Today on the Dish, Herman Cain owned South Carolina, he reminded us of his foreign policy ignorance, and we got to know his wife Gloria. Derbyshire ridiculed sexual harassment as Cain faced more accusations, the Hermanator played an uncertain race card, and Dreher saw Cain candidacy's as a sign of decadence. The Republican base flat-out rejected an intelligent and capable two-term governor with deep domestic and foreign policy experience, T-Paw nostalgia took hold, and the Obamacons dispersed. Obama's allies offered up a vision of "Mitt Romney's America," Mitt ducked the press, we graphed Rick Perry's baffling tax plan, and the Texas governor was somehow sober during this speech.
A former American Foreign Service worker collected Qaddafi's stamps, Stuart Schoffmann unpacked Israel's particular "theocratic tendencies," and Mollie Ziegler investigated the relationship between mental illness and religious fundamentalism. Iran isn't prepared to absorb popular resentment in the Middle East, Libya's military has trust issues, and China's Global Times rebranded Chinese nationalism.
Andrew introduced "Dish-Check," and invited readers to correct or refine his post about the sources of the financial collapse. Glenn Greenwald captured the accountability deficit, memories may determine the election, and readers reflected on nature and grace in The Tree of Life. BofA retreated, Josh Barro found the Washington establishment reassuring, and the supercommittee underwhelmed. The Christianist's faith isn't strong enough to withstand another human being's happiness, a gay Christian was shunned, and HuffPo uncovered some gruesome homosexuality "cures." Amicable divorce is on the rise, technology can see what you're thinking, and Fairfield County is probably the most unequal county in America. Houston police unleashed unmanned drones, a Texas judge attacked his daughter, and the screeching sound of fingernails on a chalkboard is amplified inside our ears. We weighed the Internet, parsed Steve Jobs' last words, and cursed the new Google Reader. A humanoid military robot sweats, and "Scott Tenorman Must Die."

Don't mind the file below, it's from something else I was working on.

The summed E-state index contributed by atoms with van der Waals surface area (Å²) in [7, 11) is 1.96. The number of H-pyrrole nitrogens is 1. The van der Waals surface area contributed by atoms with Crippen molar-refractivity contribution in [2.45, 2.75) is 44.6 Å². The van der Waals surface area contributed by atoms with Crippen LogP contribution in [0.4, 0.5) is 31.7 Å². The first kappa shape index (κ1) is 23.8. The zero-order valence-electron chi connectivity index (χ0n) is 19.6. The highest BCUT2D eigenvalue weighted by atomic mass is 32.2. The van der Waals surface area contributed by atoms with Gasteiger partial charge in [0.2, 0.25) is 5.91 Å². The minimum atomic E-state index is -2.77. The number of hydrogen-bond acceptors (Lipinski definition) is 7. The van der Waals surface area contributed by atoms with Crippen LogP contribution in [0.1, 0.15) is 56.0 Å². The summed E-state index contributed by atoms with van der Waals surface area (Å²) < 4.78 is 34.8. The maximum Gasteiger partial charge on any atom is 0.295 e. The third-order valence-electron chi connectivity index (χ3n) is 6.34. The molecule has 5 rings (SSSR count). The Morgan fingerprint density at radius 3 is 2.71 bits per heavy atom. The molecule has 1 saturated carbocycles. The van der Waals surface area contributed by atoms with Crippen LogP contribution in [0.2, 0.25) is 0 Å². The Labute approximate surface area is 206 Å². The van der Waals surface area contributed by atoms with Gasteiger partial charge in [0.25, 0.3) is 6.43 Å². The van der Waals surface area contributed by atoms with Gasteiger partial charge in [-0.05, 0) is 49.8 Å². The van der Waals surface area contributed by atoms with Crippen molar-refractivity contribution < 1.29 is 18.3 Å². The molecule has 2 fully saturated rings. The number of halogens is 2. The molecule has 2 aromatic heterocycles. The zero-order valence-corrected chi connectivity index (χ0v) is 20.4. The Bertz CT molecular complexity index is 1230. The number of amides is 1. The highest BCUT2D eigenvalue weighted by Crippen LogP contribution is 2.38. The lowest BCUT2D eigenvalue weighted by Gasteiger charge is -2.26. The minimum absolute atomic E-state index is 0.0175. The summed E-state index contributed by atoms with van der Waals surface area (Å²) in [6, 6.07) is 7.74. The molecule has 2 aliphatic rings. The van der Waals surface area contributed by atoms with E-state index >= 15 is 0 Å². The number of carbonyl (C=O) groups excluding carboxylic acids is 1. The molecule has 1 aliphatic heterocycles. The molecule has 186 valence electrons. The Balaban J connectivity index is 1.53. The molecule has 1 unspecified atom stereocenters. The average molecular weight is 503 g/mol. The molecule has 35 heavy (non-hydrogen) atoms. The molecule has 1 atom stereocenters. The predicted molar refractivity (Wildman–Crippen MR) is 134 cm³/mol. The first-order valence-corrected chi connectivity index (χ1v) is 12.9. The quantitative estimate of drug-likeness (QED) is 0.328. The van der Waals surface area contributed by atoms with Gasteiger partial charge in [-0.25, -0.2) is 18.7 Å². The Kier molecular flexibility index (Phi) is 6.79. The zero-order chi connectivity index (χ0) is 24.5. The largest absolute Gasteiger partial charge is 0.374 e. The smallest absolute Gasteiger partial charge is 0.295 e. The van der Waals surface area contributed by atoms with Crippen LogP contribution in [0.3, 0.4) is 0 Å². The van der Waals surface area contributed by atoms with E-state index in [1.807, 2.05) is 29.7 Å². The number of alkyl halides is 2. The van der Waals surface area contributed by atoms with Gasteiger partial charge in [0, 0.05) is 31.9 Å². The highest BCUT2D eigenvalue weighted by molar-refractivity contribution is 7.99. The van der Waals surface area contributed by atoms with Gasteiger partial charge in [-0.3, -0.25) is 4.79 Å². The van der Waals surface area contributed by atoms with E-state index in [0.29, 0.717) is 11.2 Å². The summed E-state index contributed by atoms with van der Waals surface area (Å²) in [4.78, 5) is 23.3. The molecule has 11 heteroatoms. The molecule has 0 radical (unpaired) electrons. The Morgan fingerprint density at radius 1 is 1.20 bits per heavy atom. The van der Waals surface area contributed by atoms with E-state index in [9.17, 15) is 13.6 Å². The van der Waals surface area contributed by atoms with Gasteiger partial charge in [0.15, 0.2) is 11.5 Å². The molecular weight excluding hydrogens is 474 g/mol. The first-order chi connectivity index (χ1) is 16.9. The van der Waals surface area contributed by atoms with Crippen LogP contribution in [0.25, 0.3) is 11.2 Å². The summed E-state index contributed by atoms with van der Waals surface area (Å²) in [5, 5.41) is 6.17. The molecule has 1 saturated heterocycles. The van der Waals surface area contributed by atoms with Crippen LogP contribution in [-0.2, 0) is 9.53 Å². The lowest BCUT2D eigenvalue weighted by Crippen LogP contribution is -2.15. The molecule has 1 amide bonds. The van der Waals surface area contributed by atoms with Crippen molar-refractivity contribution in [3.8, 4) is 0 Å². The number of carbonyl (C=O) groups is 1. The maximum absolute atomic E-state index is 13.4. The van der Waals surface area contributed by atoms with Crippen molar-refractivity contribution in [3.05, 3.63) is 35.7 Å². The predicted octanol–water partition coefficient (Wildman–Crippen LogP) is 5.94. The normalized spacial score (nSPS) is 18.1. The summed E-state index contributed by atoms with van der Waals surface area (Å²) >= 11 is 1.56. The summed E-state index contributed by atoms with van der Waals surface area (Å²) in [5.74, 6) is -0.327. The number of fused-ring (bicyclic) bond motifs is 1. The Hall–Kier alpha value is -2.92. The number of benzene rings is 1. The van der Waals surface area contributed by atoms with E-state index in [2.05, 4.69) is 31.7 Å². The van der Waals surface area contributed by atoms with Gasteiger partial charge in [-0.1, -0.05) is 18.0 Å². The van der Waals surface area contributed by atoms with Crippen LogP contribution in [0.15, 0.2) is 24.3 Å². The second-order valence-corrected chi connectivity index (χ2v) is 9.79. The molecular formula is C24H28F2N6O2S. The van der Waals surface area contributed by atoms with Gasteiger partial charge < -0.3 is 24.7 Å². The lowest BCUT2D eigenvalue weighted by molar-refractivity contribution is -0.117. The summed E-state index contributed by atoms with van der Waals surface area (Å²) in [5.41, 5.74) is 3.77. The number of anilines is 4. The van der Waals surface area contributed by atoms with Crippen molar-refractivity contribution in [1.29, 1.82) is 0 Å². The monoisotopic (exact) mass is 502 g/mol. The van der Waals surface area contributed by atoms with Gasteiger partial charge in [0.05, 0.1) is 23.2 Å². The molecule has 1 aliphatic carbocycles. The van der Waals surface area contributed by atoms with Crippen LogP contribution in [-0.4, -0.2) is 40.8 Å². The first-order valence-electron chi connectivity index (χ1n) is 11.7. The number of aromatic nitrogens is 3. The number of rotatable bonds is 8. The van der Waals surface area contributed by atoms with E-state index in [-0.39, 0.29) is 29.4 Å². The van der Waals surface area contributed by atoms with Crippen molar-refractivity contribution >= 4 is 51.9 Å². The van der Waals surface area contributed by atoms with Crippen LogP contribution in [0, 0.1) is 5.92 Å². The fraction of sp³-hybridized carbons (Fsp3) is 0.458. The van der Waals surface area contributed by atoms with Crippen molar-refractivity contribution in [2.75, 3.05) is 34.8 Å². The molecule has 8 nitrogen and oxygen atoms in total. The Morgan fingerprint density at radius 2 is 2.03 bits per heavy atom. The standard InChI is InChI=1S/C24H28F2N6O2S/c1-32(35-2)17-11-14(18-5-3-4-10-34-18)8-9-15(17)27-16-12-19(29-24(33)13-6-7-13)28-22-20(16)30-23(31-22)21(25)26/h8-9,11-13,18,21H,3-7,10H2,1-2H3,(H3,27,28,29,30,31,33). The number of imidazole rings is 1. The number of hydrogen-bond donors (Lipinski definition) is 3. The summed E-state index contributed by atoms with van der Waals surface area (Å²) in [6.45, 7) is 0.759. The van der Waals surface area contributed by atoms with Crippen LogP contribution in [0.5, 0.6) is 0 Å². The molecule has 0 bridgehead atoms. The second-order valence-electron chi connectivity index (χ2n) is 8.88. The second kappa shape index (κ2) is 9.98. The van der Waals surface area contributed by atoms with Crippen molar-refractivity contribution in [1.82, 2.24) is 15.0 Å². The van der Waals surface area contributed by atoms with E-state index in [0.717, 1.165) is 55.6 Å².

(Photo: Republican presidential candidate Herman Cain waits to be introduced prior to his address to the Northern Virginia Technology Council and the Consumer Electronic Association on jobs, the economy and American competitiveness November 2, 2011 at the Ritz-Carlton Hotel in McLean, Virginia. Cain has denied the sexual harassment accusations that have surfaced from the time when he was the head of the National Restaurant Association. Photo by Alex Wong/Getty Images.)